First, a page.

He had loved her in an instant.
When he had stepped forward to show himself, she had growled her fear at him and turned to run away. He’d called to her, but his grunts had meant nothing to this wild thing. She’d screamed back at him as she leapt through the tall grasses, and the chase has been on.
Hunting her like any other of his prey, he had used more brains than brawn. Soon, she hadn’t been able to see him behind her, and she’d assumed he had gone away. It was then that he’d been upon her. She’d snarled, and he’d growled; she’d bit and he’d shaken her teeth away, laughing. She had been perfect.
She still was.
On the path below his tree, Ni could hear the approach of a beast making its way to the feeding grounds. He bared his teeth in pleasure. It was a large male, already fat for the coming winter, and lazy without the urgent need for food.
When the buck was beneath him, he sprang from the tree and on top on the animal, driving his stick into the beast’s side. He pushed and the beast bucked. It jumped and he held tight to its neck. He squeezed the place where the breath of life flowed through it and it thrashed, trying to gore him. Its sharp antlers ripped through the flesh of his arm, and his weapon gouged deeper into the flesh of its flank. He shoved until the stick was driven into the beast and the beast squealed its death cry.
Afterwards, Ni lay panting on top of the animal. The battle had been harder than he’d expected, and his torn arm burned with pain. If he could just rest a moment, the burden of dragging the animal home would be so much easier.
But a growl from the bushes ceased all thought of the task ahead being easy. Ni slowly rose to his feet, standing over the carcass of his hard-won prize. Nearby was the cat or the wolf, and either would not hesitate to take both him and his meal.
Ni gathered what little strength he had, and slowly began dragging his prey home. He had no choice. If the hunting creatures caught him here, in the open, and weakened from his fight, he would lose. If they followed, he could fight them better from his own lair and with the help of Ta. Even round with his child, she was as fierce as the day they had met.
He pulled, stumbling a few steps at a time. He dragged, gaining so few feet of ground he felt like he was standing still. Still, the growling beast never showed itself, and after a while, the growling faded into the morning mist.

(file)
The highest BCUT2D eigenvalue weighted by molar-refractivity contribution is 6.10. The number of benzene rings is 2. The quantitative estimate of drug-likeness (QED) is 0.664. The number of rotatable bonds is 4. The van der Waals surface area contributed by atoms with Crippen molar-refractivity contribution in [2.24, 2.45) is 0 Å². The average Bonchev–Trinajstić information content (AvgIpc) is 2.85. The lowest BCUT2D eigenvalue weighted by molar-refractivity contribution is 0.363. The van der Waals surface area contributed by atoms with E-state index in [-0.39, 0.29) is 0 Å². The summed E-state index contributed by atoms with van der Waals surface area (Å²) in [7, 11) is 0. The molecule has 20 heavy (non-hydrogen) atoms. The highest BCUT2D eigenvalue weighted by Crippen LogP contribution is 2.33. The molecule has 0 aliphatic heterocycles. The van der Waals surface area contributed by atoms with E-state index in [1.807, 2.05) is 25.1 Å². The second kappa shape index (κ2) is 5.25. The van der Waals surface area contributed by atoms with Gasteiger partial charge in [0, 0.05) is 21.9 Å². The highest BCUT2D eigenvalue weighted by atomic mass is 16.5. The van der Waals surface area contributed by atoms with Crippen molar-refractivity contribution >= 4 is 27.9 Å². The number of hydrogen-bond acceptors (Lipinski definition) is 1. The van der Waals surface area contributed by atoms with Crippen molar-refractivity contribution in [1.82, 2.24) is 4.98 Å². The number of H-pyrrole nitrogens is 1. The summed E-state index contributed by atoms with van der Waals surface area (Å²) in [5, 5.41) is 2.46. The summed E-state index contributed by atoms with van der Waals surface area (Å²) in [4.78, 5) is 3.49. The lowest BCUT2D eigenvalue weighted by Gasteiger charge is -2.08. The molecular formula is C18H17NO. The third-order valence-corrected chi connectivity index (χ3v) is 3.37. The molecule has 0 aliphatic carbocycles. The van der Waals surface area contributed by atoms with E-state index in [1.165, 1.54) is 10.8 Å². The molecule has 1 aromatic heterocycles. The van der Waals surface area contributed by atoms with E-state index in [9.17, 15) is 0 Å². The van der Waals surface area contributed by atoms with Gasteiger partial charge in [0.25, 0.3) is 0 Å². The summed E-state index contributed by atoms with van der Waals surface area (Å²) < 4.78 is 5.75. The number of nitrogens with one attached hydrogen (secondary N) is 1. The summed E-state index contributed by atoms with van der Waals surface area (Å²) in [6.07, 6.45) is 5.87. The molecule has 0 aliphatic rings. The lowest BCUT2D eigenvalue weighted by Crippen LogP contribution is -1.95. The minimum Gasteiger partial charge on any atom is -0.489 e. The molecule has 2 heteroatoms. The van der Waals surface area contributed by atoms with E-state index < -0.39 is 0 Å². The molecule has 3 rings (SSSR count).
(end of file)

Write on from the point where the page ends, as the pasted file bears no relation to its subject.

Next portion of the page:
The sun was high above him when the hut came into view. He stopped. Ta would come to help him move the beast closer to their home. She would help him skin the beast and ready it for eating.
He called for his mate.
When Ta stepped out into the sunshine, his breath caught. As tired as he was, he could still admire how valuable his mate was to him. She was strong and sturdy, like a deer after the long and bountiful summer. Standing there with her belly rounded by the weight of his son, he could remember exactly what had drawn him to her that day by the river. She was a good mate, and she would be a good mother. She could not be otherwise.
He barked out a command, and she lifted her head in laughter before she obeyed. Na had never ruled this one, and he never would. His own deep laughter joined her own as they labored beneath the weight of his prey.
The skinning took little time, and each of them picked the choicest meats to eat immediately, before the heat of the sun soured their flavor. Ta grunted to him, indicating the beast was too big and the bounty would soon be no more than offal. He shrugged, waving aside her concerns. If too much meat existed for them to eat, he would hunt again when this carcass went bad. Hunting was nothing to him.
She rubbed her precious belly lovingly. Her hand drifted to the clotted line along his arm—too much closer and it would have been his chest, not his arm, pierced and bloody. He knew she meant for him to think about the days and weeks to come. With his son soon to be born, he must think before he risked himself on too big a prize, especially one that would not last long enough to warrant the danger. She needed him now, but she would need him even more once the birthing was close upon her.
He must no longer take the chances like he took today.
Looking down at the bounty before him, he wished for a better way. The meat, if kept from rotting, would last them days. When the snows fell, it would last longer, but it would be too hard to eat without staying in the warmth of the hut, and then the problem of rot returned.